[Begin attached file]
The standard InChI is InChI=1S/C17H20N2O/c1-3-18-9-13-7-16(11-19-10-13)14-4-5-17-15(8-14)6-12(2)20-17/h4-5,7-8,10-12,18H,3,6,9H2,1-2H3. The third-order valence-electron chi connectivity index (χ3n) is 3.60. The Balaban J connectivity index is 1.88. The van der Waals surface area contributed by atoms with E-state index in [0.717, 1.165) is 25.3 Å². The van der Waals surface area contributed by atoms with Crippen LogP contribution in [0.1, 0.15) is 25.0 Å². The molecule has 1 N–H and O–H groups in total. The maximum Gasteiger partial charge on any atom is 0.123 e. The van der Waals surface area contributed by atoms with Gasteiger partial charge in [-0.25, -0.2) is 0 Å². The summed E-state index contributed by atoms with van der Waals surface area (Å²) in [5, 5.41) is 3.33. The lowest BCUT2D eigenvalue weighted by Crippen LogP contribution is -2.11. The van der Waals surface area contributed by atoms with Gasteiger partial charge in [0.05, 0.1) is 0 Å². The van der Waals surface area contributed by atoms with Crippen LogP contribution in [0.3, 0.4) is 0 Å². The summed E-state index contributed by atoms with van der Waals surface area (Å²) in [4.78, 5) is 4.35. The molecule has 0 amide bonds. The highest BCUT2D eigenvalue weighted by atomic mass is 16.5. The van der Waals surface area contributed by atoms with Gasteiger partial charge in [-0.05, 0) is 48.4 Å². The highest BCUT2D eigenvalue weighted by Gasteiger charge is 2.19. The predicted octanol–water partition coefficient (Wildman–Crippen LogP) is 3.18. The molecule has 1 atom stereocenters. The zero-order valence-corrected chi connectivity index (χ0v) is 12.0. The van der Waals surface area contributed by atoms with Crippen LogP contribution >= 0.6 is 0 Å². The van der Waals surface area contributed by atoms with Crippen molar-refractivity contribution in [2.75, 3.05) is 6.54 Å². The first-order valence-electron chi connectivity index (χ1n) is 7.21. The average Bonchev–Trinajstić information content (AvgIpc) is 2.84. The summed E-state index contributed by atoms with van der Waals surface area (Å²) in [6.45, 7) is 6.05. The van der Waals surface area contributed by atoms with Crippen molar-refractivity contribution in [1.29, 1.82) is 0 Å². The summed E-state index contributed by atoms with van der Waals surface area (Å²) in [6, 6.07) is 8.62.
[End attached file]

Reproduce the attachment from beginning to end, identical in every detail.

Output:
The standard InChI is InChI=1S/C17H20N2O/c1-3-18-9-13-7-16(11-19-10-13)14-4-5-17-15(8-14)6-12(2)20-17/h4-5,7-8,10-12,18H,3,6,9H2,1-2H3. The third-order valence-electron chi connectivity index (χ3n) is 3.60. The Balaban J connectivity index is 1.88. The van der Waals surface area contributed by atoms with E-state index in [0.717, 1.165) is 25.3 Å². The van der Waals surface area contributed by atoms with Crippen LogP contribution in [0.1, 0.15) is 25.0 Å². The molecule has 1 N–H and O–H groups in total. The maximum Gasteiger partial charge on any atom is 0.123 e. The van der Waals surface area contributed by atoms with Gasteiger partial charge in [-0.25, -0.2) is 0 Å². The summed E-state index contributed by atoms with van der Waals surface area (Å²) in [5, 5.41) is 3.33. The lowest BCUT2D eigenvalue weighted by Crippen LogP contribution is -2.11. The van der Waals surface area contributed by atoms with Gasteiger partial charge in [0.05, 0.1) is 0 Å². The van der Waals surface area contributed by atoms with Crippen LogP contribution in [0.3, 0.4) is 0 Å². The summed E-state index contributed by atoms with van der Waals surface area (Å²) in [4.78, 5) is 4.35. The molecule has 0 amide bonds. The highest BCUT2D eigenvalue weighted by atomic mass is 16.5. The van der Waals surface area contributed by atoms with Gasteiger partial charge in [-0.05, 0) is 48.4 Å². The highest BCUT2D eigenvalue weighted by Gasteiger charge is 2.19. The predicted octanol–water partition coefficient (Wildman–Crippen LogP) is 3.18. The molecule has 1 atom stereocenters. The zero-order valence-corrected chi connectivity index (χ0v) is 12.0. The van der Waals surface area contributed by atoms with Crippen LogP contribution >= 0.6 is 0 Å². The van der Waals surface area contributed by atoms with Crippen molar-refractivity contribution in [2.75, 3.05) is 6.54 Å². The first-order valence-electron chi connectivity index (χ1n) is 7.21. The average Bonchev–Trinajstić information content (AvgIpc) is 2.84. The summed E-state index contributed by atoms with van der Waals surface area (Å²) in [6.45, 7) is 6.05. The van der Waals surface area contributed by atoms with Crippen molar-refractivity contribution in [1.29, 1.82) is 0 Å². The summed E-state index contributed by atoms with van der Waals surface area (Å²) in [6, 6.07) is 8.62.